Banjo Man and I are back in front of the television. That’s not exactly breaking news, but it’s how we are surviving 2020.
And surviving 2020 is the name of the game.
Here are some Amazon Prime shows you might like to watch, too:
From the Boston Herald: “…the so-named two-part EPIX documentary uses archival interviews and footage to tell how the rural enclave in the Hollywood Hills outside Los Angeles became home to a laundry list of some of the most influential and famous names of 1960s and ’70s music, among them the Eagles, the Doors, the Mamas & the Papas, Crosby, Stills, Nash & Young, Joni Mitchell, the Byrds, Bonnie Raitt, The Monkees, Little Feat and Jackson Browne.”
This was great fun, with lots of background info and interviews from the musicians themselves.
Also on Amazon, this is a 4-part series about three historians who take on an 1850’s Victorian lifestyle for a year. Their experiences with livestock, plows, cooking and laundry are fascinating. Banjo Man has loved it, especially since he remembers his father using draft horses and the same equipment used in this documentary.
This is only two parts, but I hope they have more. It chronicles two British families trying hard to support the castles and estates they have inherited by renting rooms, serving tour groups, leasing land, etc. A glimpse into all the behind-the-scenes work.
And here is our favorite:
We loved this documentary. Lots of info about the Scotch whiskey business, plus the story of a man whose passion at 15 led to him being the most respected man in the business and a whiskey ambassador to the world.
The Funny Grandson turned 10 today! Does he look happy?
I think he does!
We wish we were there to celebrate with the family, but I sent an Early Birthday box of goodies–including a blueberry cake–three weeks ago.
Next year, when this Covid stuff is over, we’ll celebrate “Early Birthday” at the condo again, complete with breakfast at the Magnolia Cafe and root beer floats and balloons and bacon and walks along South Congress.
I just returned from voting at my town hall. “Early voting” was a first for me, because I love the excitement of election day. Four years ago I was up before dawn, itching to get to the polling place and cast my vote.
But this year I had to be practical and forego the excitement. Why? Well, I’m not ready to stand in long lines for hours. Physically I have come a long way since last year, but I don’t look forward to testing my stamina outside with the wind from the ocean blasting towards me.
And then there’s Covid. The governor is getting ready to wind us back to Phase 2, maybe at tomorrow’s press conference. How will that affect voting? I have no idea, but I wasn’t going to take any chances.
I have no idea what the not-at-all-peaceful protestors/anarchists/Antifa have planned for election day. They’re quite active up in the city and I cannot imagine them coming down here to the country, but if they were demonstrating at our polling place I would not be able to control my temper.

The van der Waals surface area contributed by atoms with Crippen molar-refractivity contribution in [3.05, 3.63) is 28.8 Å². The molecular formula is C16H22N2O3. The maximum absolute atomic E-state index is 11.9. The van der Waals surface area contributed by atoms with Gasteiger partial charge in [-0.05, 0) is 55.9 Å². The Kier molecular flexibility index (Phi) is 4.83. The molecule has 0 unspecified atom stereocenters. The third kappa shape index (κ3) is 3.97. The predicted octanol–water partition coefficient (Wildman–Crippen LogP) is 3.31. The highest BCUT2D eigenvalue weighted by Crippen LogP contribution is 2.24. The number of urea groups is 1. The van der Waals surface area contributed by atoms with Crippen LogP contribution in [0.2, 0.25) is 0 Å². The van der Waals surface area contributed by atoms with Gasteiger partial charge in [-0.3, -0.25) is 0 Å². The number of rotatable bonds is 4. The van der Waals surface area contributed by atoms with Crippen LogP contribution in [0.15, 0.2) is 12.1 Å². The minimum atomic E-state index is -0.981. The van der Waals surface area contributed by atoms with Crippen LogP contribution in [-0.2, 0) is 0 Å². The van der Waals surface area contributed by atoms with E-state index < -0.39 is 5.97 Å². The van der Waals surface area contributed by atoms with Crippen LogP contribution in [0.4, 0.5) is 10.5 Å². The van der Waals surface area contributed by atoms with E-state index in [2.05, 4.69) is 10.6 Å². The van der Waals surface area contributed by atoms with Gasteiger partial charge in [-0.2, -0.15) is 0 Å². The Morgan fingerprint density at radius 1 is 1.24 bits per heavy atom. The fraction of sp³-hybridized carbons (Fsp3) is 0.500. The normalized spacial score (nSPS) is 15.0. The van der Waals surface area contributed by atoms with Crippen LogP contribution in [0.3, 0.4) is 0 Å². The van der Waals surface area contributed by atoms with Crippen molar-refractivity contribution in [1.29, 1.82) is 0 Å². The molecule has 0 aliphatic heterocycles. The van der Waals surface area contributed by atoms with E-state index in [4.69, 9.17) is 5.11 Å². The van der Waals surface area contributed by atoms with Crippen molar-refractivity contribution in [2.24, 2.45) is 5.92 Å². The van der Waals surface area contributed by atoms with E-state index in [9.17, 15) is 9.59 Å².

So I stood in the rain. And oh, was it raining! But it was kind of fun after all, standing in line outside of the town hall waiting my turn to go inside and cast my vote. They’d converted a garage into a polling place, complete with voting booths and registration desk.
I was in and out in twelve minutes.
Now I am warming up with coffee and homemade potato soup. I plan on spending the afternoon staring at my fabric cupboard for inspiration, as it’s time to start creating something new. I have no idea what that will be, though. But it is time to get busy and accomplish something.
This past week I’ve cleaned drawers and shelves in my office (and I have the huge stuffed black garbage bag to prove it!) and made another pass at my pantry shelves (and donated a load of glassware to the thrift store). I bought a new “stick” vacuum cleaner. And I cleaned out the freezer.
Now it’s time to hunker down with my sewing machine on a rainy day.
This fall the cabin got a new roof, a new porch, new screens, new supports and–ta da!–a floor. The excitement of the floor cannot be sufficiently described. Let’s just say that joy = pine tongue and groove.
Banjo Man loves sweeping it.
Son Will and Banjo Man spent several weeks assisting with all of these improvements, while our Montana contractor friend headed the crew and gave advice and instructions and worked alongside of the less-experienced members of my family.
Here’s an older photo of the view of the lake from the cabin. A lot of those trees are gone now and the view is more dramatic.
Oh, how Banjo Man loves it up there in the mountains! He’s owned the land since he was a young man, long before I came along. He is now shopping for a 4Runner to drive up there next summer. And he is making plans for a new outhouse.
I think there is a wood cookstove and maybe a propane refrigerator in our future. It’s off-the-grid, folks, and very primitive.
Which is part of its charm. According to my husband.